The impact of mining on the abiotic factors is quite high. Bajara Grams.118 area is dense forest mainly found in Sandur and Hospet Taluks. humidity etc. soil and water erosions etc. Groundnuts and some other millets and pulses are the major crops grown in the valleys and hill’s slopes in Sandur and Hospet taluks in patta lands. temperature. Due to increased mining activities the disturbances in natural settings have already been set in motion and it would be too late to control the damage if it is not stopped forthwith. and it would lead to change in composition of the species. blasting. Onion. soil. Hence in this region. The mining activities disturb the natural settings mainly induced by machinery used in mining. transportation. This would result in threat to change in the composition of natural biota in the ecosystem due to change in the abiotic factors. Maize. This has also been observed in the study carried out by NEERI in this region wherein it was noticed that Simpsons Diversity Index (SDI) is quite low near mining areas (0. The mining was at a low rate in the last four decades (1960 to 2000) but has increased many folds due to “China Boom” in recent past and present. in the near future the composition of natural species would definitely get altered and slowly some exotic would replace the natives. water. Due to direct influence of mining there would be variation in abiotic factors like air.062) if compared to the maximum SDI found in Thimmappanagudi and other forest blocks. The aboitic factors are influenced and altered to a great extent due to mining and related activities. . To maintain a sustainable ecosystem there is a need to maintain the homeostasis of all the environmental factors (abiotic and biotic) and any change in this would lead to stress on the ecosystem.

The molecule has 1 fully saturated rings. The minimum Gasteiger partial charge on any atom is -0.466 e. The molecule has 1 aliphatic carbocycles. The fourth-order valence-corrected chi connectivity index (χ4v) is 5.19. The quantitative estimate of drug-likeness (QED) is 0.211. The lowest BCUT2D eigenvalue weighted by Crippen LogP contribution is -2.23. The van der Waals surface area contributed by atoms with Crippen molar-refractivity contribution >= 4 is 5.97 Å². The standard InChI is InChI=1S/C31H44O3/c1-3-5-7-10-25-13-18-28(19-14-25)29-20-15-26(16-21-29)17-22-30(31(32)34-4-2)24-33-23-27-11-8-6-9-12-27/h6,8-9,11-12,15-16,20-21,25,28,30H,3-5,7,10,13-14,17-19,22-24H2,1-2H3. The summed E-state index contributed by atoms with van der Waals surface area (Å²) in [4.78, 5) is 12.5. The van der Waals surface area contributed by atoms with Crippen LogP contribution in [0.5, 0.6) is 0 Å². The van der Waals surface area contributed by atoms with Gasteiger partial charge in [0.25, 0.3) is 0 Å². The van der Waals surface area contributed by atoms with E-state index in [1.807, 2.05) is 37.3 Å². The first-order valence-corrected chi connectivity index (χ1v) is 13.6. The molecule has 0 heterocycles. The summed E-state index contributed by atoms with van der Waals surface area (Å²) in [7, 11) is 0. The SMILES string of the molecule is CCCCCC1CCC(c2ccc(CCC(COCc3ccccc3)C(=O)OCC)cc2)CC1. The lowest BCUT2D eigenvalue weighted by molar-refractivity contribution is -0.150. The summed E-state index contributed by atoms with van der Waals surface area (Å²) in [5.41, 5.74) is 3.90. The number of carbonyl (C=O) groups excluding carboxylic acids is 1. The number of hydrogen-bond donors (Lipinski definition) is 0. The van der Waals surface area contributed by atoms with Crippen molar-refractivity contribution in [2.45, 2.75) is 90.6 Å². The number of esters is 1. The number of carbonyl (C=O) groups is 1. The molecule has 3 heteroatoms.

the impact of mining has also increased accordingly on the forest. Hospet and Sandur (BHS) region. agriculture. the impact of mining has also increased accordingly. 10 shrubs) having medicinal properties found in this region. VESCO. around the forest rest house valley. 90 are tree species. There are 61 plant species (28 trees. Ramanamalai and other forest blocks. This comes out 30% of total plant species. This valley is a paradise of the National bird. Kumaraswamy.119 Due to increase in the ore production which is approximately four times in this year if compared to the production of the year 1999-2000. aquaculture and human . It is to be noted here that the recent sudden increase in ore production in some mines like SKME. a total of 194 plant species were recorded. the Peacock. Conservation and preservation of species in balancing mode are most important in forest areas because each and every species is having its own ecological niche and they are related one or the other way in eco-system through food chain. Further addition of any mine in the surroundings of this valley would result to reverse the ecosystem of the valley. HGR and other mines to Railway stock yards and other places have led to increase in SPM (Suspended Particulate Matter). VNK and HGR. out of this. This valley has been declared as Medicinal Plant Conservation Area (MPCA) having the maximum numbers of medicine plant species. As per the NEERI report of Ballary. A similar state is also in the offing and being reflected in many other similar valleys and hillocks of NEB. VNK. 23 herbs. Since the ore production has increased more than four times since 1999-2000. 36 shrub species and 68 herb species. VESCO. the impact is well noticed. The movement of vehicles through the road passing this valley from the mine head of SKME.